Fast and robust solution for cubic and higher order polynomials [virtual]
Contributor: Cem Yuksel, University of Utah
Demonstration that shows that cubic and higher order polynomials can be solved easily and efficiently. A presentation of a fast and robust method for finding real roots of cubic and higher order polynomials. It provides guaranteed convergence and satisfies the given error bound.

Modular scene filtering via Pixar Hydra 2.0 architecture [virtual]
Contributors: Tom Cauchois and Steve LaVietes, Pixar
A conversation about the design of the Hydra 2.0 architecture and how it enables pipeline- or workflow-specific modular scene transformations. The discussion includes two examples: configurable material array transformations and fine-grained scene data fusion for application integration and support for proxy object workflows.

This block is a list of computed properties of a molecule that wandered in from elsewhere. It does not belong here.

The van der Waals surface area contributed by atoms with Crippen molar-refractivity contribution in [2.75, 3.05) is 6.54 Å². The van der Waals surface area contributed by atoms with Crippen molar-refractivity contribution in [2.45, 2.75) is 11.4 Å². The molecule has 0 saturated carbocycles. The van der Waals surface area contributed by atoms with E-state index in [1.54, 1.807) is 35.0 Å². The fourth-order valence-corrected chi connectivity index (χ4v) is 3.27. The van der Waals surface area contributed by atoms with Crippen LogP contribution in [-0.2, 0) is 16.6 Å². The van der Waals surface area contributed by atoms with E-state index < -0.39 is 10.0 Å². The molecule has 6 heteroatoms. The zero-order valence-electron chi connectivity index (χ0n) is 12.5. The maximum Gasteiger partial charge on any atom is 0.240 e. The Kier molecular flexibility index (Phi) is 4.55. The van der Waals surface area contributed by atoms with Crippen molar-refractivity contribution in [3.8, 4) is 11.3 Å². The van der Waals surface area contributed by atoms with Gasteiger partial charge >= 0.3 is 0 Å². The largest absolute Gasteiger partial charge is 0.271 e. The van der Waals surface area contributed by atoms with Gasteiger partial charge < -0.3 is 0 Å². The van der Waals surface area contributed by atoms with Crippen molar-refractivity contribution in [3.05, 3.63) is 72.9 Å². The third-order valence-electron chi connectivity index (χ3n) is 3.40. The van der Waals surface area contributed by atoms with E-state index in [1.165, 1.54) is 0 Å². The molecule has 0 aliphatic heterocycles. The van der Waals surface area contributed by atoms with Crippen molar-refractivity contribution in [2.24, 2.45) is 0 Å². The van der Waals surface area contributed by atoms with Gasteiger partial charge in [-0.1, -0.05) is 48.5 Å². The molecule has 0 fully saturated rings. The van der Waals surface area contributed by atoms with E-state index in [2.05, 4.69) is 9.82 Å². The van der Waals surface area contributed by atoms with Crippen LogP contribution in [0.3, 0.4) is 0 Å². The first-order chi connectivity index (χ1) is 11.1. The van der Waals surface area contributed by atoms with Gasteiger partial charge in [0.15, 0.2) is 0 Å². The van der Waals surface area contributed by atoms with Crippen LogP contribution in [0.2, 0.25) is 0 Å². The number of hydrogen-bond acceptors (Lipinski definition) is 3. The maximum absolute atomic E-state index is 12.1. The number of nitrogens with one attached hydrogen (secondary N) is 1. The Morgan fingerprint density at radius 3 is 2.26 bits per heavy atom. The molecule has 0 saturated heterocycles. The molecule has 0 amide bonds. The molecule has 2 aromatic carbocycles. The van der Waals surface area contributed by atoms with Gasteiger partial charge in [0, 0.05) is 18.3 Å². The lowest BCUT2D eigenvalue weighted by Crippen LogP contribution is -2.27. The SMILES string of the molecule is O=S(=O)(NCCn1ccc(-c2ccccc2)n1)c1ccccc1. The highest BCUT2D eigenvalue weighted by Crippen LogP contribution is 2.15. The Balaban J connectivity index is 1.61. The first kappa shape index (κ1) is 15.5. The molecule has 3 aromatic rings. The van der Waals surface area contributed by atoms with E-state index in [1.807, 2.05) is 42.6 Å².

How We Rebuilt the Neighborhood Destroyed by the Tulsa Race Massacre [virtual]
Contributors: Yuliya Parshina-Kottas and Anjali Singvi, The New York Times
The New York Times used archival documents, data and maps to create a 3D visualization of the African-American neighborhood of Greenwood (Tulsa, Oklahoma), before it was destroyed in the Tulsa Race Massacre in 1921 This discussion will focus on using geospatial data analysis, 3D, and machine learning to recreate the Lost Neighborhood.

Building an Illustrated World in The Bad Guys [virtual]
Contributors: Jeff Budsberg, Pablo Valle and Paolo de Guzman, DreamWorks Animation
The art style of “The Bad Guys” is inspired by the strong, simplified details of 2D illustration with its hand-drawn imperfections. Similar to traditional artists, the film needed techniques to selectively apply detail and thoughtfully deconstruct objects, focusing on artistic flexibility while maintaining scalability.

Access to the SIGGRAPH 2022 Production Sessions and Talks programs is available at various subscription levels. Learn more and register for the conference at s2022.SIGGRAPH.org/register.